Trump pulled out of the JCPOA in 2018 with the sole goal to reverse his predecessor’s policy of negotiation with Tehran. He surrounded himself with advisers like former National Security Adviser John Bolton and Secretary of State Mike Pompeo who were well-known Iran hawks in Washington. Then Trump followed a ‘maximum pressure’ campaign that imposed excruciating sanctions on Iran, strangling its economy and prodding discontent amongst Iranian citizens. Initially, Tehran responded by urging the E3, the other signatories of the JCPOA – UK, France and Germany- to bring America to its heel and convince Trump to get back to the deal. When these efforts bore little fruit, Iran started to incrementally breach the terms of the Nuclear Deal and began enriching uranium in its nuclear facility. But that transgression came after sedulous attempts at diplomacy by Javad Zarif, Iran’s tenacious foreign minister and his team. But Trump turned a deaf ear to Iran’s and the E3’s entreaties to rejoin the agreement and instead stepped up his campaign of ‘maximum pressure’. As though those moves weren’t reckless enough, Trump, earlier this year, gratuitously ordered the assasination of Qassem Soleimani, the commander of the elite Quds Forces of the paramilitary group Iranian Revolutionary Guard Corps (IRGC). A revered panjandrum in the Iranian imagination, the assassination provoked widespread indignation against the ‘Great Satan’. But Iran’s reprisals were careful and measured.
Throughout his term in office, Trump has adopted a warlike posture towards Iran, attacked it several times for no good reason even as he constantly showered benefits on Israel. This helps answer the question I posed earlier; why did America give the go-ahead to an attack on Iran that advanced Israel’s interests than its own? The answer lies in the pathological hatred that Trump harbours against the country. No person in his right mind, let alone the occupant of the highest political office in the world, would risk a military confrontation while he is on his way out of office in order to favour a foreign country. This is also typical of the larger theme that characterized Trump’s foreign policy; personal biases over strategic consideration and self-interest over national interest.
Iran has two options on its table. One, it can choose to retaliate. But it might play into the hands of Israel and America who are looking to ramp up hostilities to breaking point before Joe Biden assumes office on January 20. Two, it can wait out the rest of Trump’s term in office rather than giving him what he wants; an escalation of tensions culminating in a bloody scrimmage. I believe it is wise for Iran to follow the second option. The Islamic Republic, by dint of its willingness to negotiate despite Trump’s relentless onslaught, has made America look like the aggressor in this fight, which is true to an extent. It has demonstrated remarkable forbearance in the face of repeated assaults on its military and economy. It may not risk losing this high ground by hastily resorting to a retaliation which might also complicate a return to the JCPOA as its nemeses intended. It should take cues from its distant past of adhering to international norms whilst also simultaneously asserting its rightful claims in the international arena. As Stephen Kinzer showed in his scintillating book All The Shah’s Men, the British government imposed punishing sanctions on the export of Iranian oil in the 1950s and intimidated the third-world country by sending its navy to the Persian Gulf. Then Prime Minister Mohammed Mossadegh (who was later overthrown in a CIA-orchestrated coup) responded to British aggression by demonstrating the moral righteousness of the Iranian right to its natural resources to the international community. While hoping for a resolute and charismatic leader like Mossadegh in present-day Iran would be a sort of pipe dream, Tehran would do well to follow his example at this stage. At the same time, if the United States or Israel continue to provoke Iran gratuitously, the Islamic regime may retaliate at some point. Already the economic sanctions and the high-profiles assassinations have harmed the collective Iranian amour propre, damaging the regime’s legitimacy. Continued provocations would push the mullahs to expedite the attainment of the ultimate deterrent, the nuclear arms, which may not be in the best interest of global security.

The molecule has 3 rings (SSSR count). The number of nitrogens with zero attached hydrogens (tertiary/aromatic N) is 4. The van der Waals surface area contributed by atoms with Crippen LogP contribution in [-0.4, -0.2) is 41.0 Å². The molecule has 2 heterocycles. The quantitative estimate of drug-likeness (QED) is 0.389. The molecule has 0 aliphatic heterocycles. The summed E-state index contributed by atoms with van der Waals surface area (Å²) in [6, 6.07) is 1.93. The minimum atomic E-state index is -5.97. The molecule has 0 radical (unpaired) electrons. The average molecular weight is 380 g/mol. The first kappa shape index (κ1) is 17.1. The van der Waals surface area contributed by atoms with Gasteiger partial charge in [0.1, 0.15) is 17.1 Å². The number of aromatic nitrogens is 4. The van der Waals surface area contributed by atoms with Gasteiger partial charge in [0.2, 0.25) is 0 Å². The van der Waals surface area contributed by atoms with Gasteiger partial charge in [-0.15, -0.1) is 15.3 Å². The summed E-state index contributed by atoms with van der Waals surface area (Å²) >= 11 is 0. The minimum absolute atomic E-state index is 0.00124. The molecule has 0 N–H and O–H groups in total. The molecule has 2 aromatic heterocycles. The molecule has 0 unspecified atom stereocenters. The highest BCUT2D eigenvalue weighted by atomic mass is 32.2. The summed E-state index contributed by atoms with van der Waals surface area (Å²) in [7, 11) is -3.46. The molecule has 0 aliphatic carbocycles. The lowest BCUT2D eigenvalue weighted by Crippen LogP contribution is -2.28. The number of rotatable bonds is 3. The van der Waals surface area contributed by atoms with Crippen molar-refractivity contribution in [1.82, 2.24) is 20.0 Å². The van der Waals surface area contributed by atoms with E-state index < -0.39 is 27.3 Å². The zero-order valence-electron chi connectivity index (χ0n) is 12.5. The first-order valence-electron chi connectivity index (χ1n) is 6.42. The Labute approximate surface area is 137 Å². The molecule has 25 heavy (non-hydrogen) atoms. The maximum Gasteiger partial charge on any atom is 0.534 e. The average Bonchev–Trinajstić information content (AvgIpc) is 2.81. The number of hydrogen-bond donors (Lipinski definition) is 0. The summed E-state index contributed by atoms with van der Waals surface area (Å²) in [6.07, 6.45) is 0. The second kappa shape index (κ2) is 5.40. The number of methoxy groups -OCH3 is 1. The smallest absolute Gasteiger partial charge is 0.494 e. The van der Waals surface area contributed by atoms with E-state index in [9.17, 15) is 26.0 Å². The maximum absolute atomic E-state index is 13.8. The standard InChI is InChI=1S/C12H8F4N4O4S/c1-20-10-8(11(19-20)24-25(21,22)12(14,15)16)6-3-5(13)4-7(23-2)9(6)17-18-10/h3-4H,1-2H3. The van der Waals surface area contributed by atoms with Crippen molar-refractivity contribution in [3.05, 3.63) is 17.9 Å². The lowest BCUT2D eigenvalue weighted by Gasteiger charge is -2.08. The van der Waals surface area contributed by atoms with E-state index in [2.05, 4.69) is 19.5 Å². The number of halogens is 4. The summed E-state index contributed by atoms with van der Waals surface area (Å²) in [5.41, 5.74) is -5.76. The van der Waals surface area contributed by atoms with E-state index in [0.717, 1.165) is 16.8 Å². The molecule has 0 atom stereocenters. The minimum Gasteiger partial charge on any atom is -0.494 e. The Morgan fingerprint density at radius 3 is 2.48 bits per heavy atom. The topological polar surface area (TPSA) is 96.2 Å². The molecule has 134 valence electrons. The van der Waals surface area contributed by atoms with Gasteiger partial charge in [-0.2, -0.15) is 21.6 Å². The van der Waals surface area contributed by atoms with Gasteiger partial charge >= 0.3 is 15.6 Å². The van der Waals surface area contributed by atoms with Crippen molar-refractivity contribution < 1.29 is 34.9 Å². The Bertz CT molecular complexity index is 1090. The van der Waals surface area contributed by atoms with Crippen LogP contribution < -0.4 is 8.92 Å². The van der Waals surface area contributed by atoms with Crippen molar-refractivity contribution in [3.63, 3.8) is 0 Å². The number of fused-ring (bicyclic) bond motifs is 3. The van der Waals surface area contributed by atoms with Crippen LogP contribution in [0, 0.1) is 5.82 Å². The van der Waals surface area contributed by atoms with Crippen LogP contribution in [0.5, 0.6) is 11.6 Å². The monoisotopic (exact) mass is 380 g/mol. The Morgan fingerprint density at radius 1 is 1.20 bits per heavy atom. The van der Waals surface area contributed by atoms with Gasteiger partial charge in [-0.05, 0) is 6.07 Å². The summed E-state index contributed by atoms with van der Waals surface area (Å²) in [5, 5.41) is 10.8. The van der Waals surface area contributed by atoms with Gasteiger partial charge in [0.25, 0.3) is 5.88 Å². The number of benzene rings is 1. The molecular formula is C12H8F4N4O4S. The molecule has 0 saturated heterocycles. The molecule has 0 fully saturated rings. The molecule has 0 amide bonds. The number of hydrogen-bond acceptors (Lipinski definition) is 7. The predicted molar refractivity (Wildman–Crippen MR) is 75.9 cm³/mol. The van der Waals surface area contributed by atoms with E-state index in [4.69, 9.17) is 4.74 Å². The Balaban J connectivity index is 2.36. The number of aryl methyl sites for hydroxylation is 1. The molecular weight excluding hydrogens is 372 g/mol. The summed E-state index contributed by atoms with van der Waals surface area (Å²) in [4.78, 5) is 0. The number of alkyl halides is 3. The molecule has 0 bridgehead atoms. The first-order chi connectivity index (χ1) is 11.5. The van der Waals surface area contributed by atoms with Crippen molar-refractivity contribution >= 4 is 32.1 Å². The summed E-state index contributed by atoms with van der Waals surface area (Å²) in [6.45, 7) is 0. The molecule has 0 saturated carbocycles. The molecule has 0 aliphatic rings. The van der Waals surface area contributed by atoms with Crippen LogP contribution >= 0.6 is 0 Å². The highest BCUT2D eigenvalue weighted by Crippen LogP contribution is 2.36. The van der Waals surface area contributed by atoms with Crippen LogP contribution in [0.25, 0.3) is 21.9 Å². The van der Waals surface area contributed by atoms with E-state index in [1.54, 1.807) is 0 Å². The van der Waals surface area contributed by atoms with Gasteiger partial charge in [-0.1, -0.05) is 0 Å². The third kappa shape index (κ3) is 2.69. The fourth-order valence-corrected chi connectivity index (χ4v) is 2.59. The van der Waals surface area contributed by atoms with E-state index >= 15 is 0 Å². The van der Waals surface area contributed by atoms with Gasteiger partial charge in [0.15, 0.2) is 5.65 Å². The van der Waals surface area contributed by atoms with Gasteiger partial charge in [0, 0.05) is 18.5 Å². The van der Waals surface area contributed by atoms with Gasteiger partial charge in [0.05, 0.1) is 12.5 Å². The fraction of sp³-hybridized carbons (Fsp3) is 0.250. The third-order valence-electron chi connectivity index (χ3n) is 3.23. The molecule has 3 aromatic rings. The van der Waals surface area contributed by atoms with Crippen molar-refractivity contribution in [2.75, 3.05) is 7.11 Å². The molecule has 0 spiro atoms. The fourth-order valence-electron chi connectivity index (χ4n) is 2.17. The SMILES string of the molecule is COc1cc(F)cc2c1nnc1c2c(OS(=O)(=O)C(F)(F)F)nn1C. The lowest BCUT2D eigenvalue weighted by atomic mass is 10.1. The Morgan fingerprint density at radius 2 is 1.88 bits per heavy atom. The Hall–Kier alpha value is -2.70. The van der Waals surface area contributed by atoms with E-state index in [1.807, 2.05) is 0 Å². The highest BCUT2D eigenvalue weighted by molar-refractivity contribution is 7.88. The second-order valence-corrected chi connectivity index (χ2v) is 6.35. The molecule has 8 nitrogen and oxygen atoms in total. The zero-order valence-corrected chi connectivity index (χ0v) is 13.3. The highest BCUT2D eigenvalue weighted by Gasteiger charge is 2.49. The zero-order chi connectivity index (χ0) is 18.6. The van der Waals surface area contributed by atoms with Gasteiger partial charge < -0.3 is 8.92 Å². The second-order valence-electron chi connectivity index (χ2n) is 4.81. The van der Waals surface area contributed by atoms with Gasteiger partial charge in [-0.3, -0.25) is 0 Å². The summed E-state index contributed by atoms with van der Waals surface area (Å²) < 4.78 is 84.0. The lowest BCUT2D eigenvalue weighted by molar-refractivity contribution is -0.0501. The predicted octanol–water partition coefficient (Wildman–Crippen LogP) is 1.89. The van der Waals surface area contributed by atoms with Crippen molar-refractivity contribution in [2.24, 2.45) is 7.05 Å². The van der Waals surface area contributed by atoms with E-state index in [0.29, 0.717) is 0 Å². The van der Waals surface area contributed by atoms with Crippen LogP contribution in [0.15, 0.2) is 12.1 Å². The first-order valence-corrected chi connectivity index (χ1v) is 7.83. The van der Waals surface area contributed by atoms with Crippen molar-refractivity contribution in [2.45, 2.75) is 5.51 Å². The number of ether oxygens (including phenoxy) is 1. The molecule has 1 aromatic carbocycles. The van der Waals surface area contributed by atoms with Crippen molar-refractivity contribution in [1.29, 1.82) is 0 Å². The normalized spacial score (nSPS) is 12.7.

-Prasanna Aditya (Freelancer)
Picture Credits: Reuters / BBC.com